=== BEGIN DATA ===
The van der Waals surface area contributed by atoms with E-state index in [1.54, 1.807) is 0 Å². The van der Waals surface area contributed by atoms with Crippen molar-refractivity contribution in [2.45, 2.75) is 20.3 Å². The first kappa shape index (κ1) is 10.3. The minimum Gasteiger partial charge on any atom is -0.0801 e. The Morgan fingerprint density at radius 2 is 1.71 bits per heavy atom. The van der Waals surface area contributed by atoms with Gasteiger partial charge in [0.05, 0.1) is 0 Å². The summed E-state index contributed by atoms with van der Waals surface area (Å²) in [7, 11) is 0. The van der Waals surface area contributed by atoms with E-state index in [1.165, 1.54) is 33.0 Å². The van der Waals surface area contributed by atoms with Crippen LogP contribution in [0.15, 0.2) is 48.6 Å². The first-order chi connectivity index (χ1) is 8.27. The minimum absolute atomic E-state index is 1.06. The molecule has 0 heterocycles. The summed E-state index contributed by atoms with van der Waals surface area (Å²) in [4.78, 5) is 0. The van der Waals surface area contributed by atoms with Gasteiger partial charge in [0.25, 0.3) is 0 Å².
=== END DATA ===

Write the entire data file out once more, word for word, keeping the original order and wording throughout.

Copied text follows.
The van der Waals surface area contributed by atoms with E-state index in [1.54, 1.807) is 0 Å². The van der Waals surface area contributed by atoms with Crippen molar-refractivity contribution in [2.45, 2.75) is 20.3 Å². The first kappa shape index (κ1) is 10.3. The minimum Gasteiger partial charge on any atom is -0.0801 e. The Morgan fingerprint density at radius 2 is 1.71 bits per heavy atom. The van der Waals surface area contributed by atoms with Gasteiger partial charge in [0.05, 0.1) is 0 Å². The summed E-state index contributed by atoms with van der Waals surface area (Å²) in [7, 11) is 0. The van der Waals surface area contributed by atoms with E-state index in [1.165, 1.54) is 33.0 Å². The van der Waals surface area contributed by atoms with Crippen LogP contribution in [0.15, 0.2) is 48.6 Å². The first-order chi connectivity index (χ1) is 8.27. The minimum absolute atomic E-state index is 1.06. The molecule has 0 heterocycles. The summed E-state index contributed by atoms with van der Waals surface area (Å²) in [4.78, 5) is 0. The van der Waals surface area contributed by atoms with Gasteiger partial charge in [0.25, 0.3) is 0 Å².